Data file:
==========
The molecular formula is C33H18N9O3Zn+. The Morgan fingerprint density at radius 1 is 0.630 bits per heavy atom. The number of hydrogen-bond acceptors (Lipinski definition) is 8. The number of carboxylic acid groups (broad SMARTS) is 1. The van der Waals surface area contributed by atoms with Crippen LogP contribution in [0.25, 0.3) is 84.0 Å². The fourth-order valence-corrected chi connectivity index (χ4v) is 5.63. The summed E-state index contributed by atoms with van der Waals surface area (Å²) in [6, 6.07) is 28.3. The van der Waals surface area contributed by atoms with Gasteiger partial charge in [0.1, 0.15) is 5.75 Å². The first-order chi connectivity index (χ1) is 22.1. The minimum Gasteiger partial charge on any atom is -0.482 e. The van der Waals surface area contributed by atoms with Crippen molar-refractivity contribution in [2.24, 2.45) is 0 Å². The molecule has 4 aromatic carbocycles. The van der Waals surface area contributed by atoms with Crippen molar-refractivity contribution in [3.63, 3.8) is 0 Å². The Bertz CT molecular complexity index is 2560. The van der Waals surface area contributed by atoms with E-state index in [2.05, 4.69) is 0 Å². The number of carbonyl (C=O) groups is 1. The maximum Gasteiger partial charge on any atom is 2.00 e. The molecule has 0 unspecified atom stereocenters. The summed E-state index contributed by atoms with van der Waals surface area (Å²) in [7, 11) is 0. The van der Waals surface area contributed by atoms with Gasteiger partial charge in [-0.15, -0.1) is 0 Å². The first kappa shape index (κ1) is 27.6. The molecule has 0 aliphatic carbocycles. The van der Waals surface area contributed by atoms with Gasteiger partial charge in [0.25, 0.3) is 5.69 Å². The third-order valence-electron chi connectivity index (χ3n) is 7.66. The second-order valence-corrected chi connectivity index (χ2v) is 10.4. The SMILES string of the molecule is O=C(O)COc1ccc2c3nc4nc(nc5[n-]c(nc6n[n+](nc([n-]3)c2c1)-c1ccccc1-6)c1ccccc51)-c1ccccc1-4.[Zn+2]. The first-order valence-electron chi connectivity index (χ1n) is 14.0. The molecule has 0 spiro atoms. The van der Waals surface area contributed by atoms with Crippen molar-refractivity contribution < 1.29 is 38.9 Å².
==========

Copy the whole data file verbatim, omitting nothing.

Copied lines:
The molecular formula is C33H18N9O3Zn+. The Morgan fingerprint density at radius 1 is 0.630 bits per heavy atom. The number of hydrogen-bond acceptors (Lipinski definition) is 8. The number of carboxylic acid groups (broad SMARTS) is 1. The van der Waals surface area contributed by atoms with Crippen LogP contribution in [0.25, 0.3) is 84.0 Å². The fourth-order valence-corrected chi connectivity index (χ4v) is 5.63. The summed E-state index contributed by atoms with van der Waals surface area (Å²) in [6, 6.07) is 28.3. The van der Waals surface area contributed by atoms with Gasteiger partial charge in [0.1, 0.15) is 5.75 Å². The first-order chi connectivity index (χ1) is 22.1. The minimum Gasteiger partial charge on any atom is -0.482 e. The van der Waals surface area contributed by atoms with Crippen molar-refractivity contribution in [2.24, 2.45) is 0 Å². The molecule has 4 aromatic carbocycles. The van der Waals surface area contributed by atoms with Crippen molar-refractivity contribution in [3.63, 3.8) is 0 Å². The Bertz CT molecular complexity index is 2560. The van der Waals surface area contributed by atoms with E-state index in [2.05, 4.69) is 0 Å². The number of carbonyl (C=O) groups is 1. The maximum Gasteiger partial charge on any atom is 2.00 e. The molecule has 0 unspecified atom stereocenters. The summed E-state index contributed by atoms with van der Waals surface area (Å²) in [7, 11) is 0. The van der Waals surface area contributed by atoms with Gasteiger partial charge in [-0.15, -0.1) is 0 Å². The first kappa shape index (κ1) is 27.6. The molecule has 0 aliphatic carbocycles. The van der Waals surface area contributed by atoms with Gasteiger partial charge in [0.25, 0.3) is 5.69 Å². The third-order valence-electron chi connectivity index (χ3n) is 7.66. The second-order valence-corrected chi connectivity index (χ2v) is 10.4. The SMILES string of the molecule is O=C(O)COc1ccc2c3nc4nc(nc5[n-]c(nc6n[n+](nc([n-]3)c2c1)-c1ccccc1-6)c1ccccc51)-c1ccccc1-4.[Zn+2]. The first-order valence-electron chi connectivity index (χ1n) is 14.0. The molecule has 0 spiro atoms. The van der Waals surface area contributed by atoms with Crippen molar-refractivity contribution < 1.29 is 38.9 Å².